Almost five years after banks – burned by bad mortgages and the imploding housing market – clammed up on credit, lending conditions still remain tight, stunting further improvement in the housing market.
So when does it end? When do banks finally start lending gain?
A lot of the current credit issues have to do with the deluge of refinancing lenders have been hit with thanks to historically low interest rates.
"When refinancing demand is high, lenders have less incentive to pursue harder-to-complete or less profitable loan applications," Federal Reserve Gov. Elizabeth Duke said in a recent speech to the Mortgage Bankers Association. "In the current environment, refinance applications by high-credit-quality borrowers are likely the easiest to complete."
"It is possible that the abundance of these applications may have had the unintended effect of crowding out borrowers with lower credit scores, whose applications may be more time consuming to process," Duke added.
Keith Gumbinger, vice president of mortgage information site HSH.com, agrees, saying there's a direct correlation between today's tight underwriting standards and a slack in purchase demand.
"If you were a lender, which loan would you pursue: an existing customer with a perfect payment history looking to refinance, or a young, first-time buyer with less than stellar credit?" Gumbinger says.
But once refinances dwindle to the point that originations slow, lenders will once again need to attract purchase customers, a large portion of which comprise first-time homebuyers. Lending conditions will certainly need to ease in order for that to happen since young, first-time buyers tend to have lower credit scores and student loan debt.
While certainly an increase in purchase activity will help ease standards, lending conditions won't seriously change until three other changes take place:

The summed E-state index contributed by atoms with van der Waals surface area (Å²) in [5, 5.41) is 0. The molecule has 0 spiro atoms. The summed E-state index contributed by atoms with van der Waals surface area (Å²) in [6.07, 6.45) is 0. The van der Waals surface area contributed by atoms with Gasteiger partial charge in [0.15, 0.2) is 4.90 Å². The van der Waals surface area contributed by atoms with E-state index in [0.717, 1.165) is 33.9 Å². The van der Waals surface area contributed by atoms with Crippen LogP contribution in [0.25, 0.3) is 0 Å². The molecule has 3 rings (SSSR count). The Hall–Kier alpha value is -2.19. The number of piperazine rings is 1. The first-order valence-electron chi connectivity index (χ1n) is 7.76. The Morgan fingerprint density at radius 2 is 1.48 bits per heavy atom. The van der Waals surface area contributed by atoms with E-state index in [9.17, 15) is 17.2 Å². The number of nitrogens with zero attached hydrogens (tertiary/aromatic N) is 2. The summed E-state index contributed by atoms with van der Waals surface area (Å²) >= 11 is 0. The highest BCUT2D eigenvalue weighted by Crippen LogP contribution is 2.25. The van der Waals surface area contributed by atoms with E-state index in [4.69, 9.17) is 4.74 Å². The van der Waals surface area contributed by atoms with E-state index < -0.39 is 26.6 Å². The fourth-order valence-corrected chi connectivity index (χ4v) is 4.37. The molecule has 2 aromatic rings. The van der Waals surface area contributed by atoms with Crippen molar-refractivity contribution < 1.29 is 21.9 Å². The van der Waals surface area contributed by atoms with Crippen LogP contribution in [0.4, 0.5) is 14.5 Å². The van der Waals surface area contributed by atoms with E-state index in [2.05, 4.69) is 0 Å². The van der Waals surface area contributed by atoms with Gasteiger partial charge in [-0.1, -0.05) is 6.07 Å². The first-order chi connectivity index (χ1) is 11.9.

1. Fannie and Freddie ease their standards: Since they make up such a large portion of the market, we won't see widespread change until Fannie and Freddie decide to ease their standards. But that may be difficult, since tight standards mean more profitable loans, and more profitable loans mean paying back taxpayers for the $116 billion bailout more quickly.
2. Increased role for the private market: Increased participation by the private mortgage market means more competition for the same loans and even new and different loan products to choose from. Increased private market participation in the jumbo market has also led to cheaper borrowing costs on large loans.
3. Resolving uncertainties surrounding regulation: With portions of Dodd-Frank Wall Street Reform Act not even fleshed out and the upcoming implementation of the Qualified Residential Mortgage (QRM) definition, lenders are skeptical about what the future of the market will look like and how it will influence their ability to make money. A clearer picture on the new rules governing the mortgage industry would go a long way in making lenders more comfortable about writing new home loans.
So while there's no one factor that will be responsible for easing lending conditions, pay attention to refinance applications and activity. A significant falloff in refinances and an upswing in purchase activity will likely signal looser conditions are starting to happen.
Tim Manni is the Managing Editor for HSH.com, and is also one of the authors of their daily blog, which concentrates on the latest developments in the mortgage and housing markets. Tim's work with HSH.com has been featured in several other media outlets, including the Wall Street Journal, MSN Real Estate, Forbes and MarketWatch.com.